Cleveland Clinic’s Critical Care Transport (CCT) service has the ability to function as a mobile version of Cleveland Clinic’s intensive care units. Skilled CCT team members work with our referring healthcare providers to deliver Cleveland Clinic ICU care to the bedside, and continue this care during the transport process to Cleveland Clinic for definitive therapy. Our critical care transport system is about having the means and resources to bring Cleveland Clinic’s expertise to the patient’s bedside anywhere in the world and at anytime – reflecting the ideal of “no patient too sick, and no patient too far.”
A 59-year-old man was at home with his wife vacuuming when he suddenly collapsed suffering a cardiac arrest. His wife called EMS and immediately initiated CPR. When paramedics arrived, he was defibrillated and intubated.
Upon arrival at Medina Hospital (a Cleveland Clinic community hospital), the patient was actively seizing. He was given lorazepam (Ativan®) and stabilization measures were undertaken by the emergency department physician. The physician at Medina subsequently initiated transfer to Cleveland Clinic’s main campus. However, while being transferred to the helicopter, the patient again suffered cardiac arrest, requiring defibrillation.
Upon arriving at Cleveland Clinic, the patient was taken directly to the cardiac catheterization laboratory. Coronary angiogram revealed one-vessel obstructive coronary atherosclerosis, which was treated with insertion of a bare metal stent to the right coronary artery.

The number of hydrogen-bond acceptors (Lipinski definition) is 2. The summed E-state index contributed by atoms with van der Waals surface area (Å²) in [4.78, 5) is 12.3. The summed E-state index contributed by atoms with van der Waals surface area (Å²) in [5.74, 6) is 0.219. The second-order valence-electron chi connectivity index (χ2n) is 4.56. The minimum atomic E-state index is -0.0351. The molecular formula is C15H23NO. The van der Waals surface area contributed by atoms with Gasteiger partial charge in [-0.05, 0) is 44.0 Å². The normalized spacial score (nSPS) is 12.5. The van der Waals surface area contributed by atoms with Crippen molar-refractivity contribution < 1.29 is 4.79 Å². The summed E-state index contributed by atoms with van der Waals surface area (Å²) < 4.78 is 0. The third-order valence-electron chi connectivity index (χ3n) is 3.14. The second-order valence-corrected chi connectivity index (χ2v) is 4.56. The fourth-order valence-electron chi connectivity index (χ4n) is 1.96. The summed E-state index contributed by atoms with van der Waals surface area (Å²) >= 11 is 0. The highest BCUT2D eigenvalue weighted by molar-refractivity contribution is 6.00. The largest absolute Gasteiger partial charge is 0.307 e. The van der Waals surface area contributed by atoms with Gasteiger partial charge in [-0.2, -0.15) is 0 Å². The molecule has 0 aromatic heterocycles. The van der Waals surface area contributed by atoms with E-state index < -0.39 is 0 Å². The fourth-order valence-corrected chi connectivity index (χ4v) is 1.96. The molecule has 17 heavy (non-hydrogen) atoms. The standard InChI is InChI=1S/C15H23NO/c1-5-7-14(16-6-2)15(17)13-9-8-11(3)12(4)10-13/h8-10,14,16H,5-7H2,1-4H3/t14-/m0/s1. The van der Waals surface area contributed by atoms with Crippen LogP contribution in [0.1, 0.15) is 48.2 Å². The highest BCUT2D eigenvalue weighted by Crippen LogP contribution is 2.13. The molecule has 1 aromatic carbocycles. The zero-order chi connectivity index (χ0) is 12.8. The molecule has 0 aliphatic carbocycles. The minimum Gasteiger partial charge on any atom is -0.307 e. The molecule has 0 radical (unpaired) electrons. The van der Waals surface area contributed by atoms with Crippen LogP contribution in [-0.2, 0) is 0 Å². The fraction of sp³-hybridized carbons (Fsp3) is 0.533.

The patient was then moved to the coronary intensive care unit, where the hospital’s cooling protocol was initiated. Neurology was consulted and the patient was placed on phenytoin. An EEG was recommended, demonstrating findings consistent with encephalopathy without epileptiform activity.
Post intervention, the patient developed complete right bundle branch block and T wave changes. His peak CPK level was 777, with a CK-MB of 16.1 and CK-MB% of 2.1. Transthoracic echocardiogram revealed mild left ventricular hypertrophy, an ejection fraction of 50-55%, and some distal apical hypokinesis.
The patient’s neurological status began to improve while in the coronary ICU. He had no subsequent chest pain, SOB or arrhythmias. Electrophysiology was consulted and maximization of beta blocker was recommended, with no ICD needed. The patient was subsequently transferred to the stepdown intensive care unit.
Outcome and Follow-up
By the end of a week, the patient had nearly complete recovery of neurological function. Serial EEGs revealed improvement of encephalopathy. A head CT was negative for acute intracranial abnormalities. Phenytoin was stopped as seizures were felt to be due to lidocaine administration. Ejection fraction was normal on follow-up echocardiogram. He was started on lisinopril and atorvastatin. The patient was discharged five days following his heart catheterization, with a plan for routine post-MI care.
At one-month follow-up the patient has been doing well. He has continued with routine care and has been walking twice daily for about a mile. He experienced one brief episode of chest pain since, and underwent EKG, troponin and CK-MB testing all of which were unremarkable. The chest pain never recurred. He was found to be slightly orthostatic and had his enalapril decreased to 2.5 mg from 5 mg.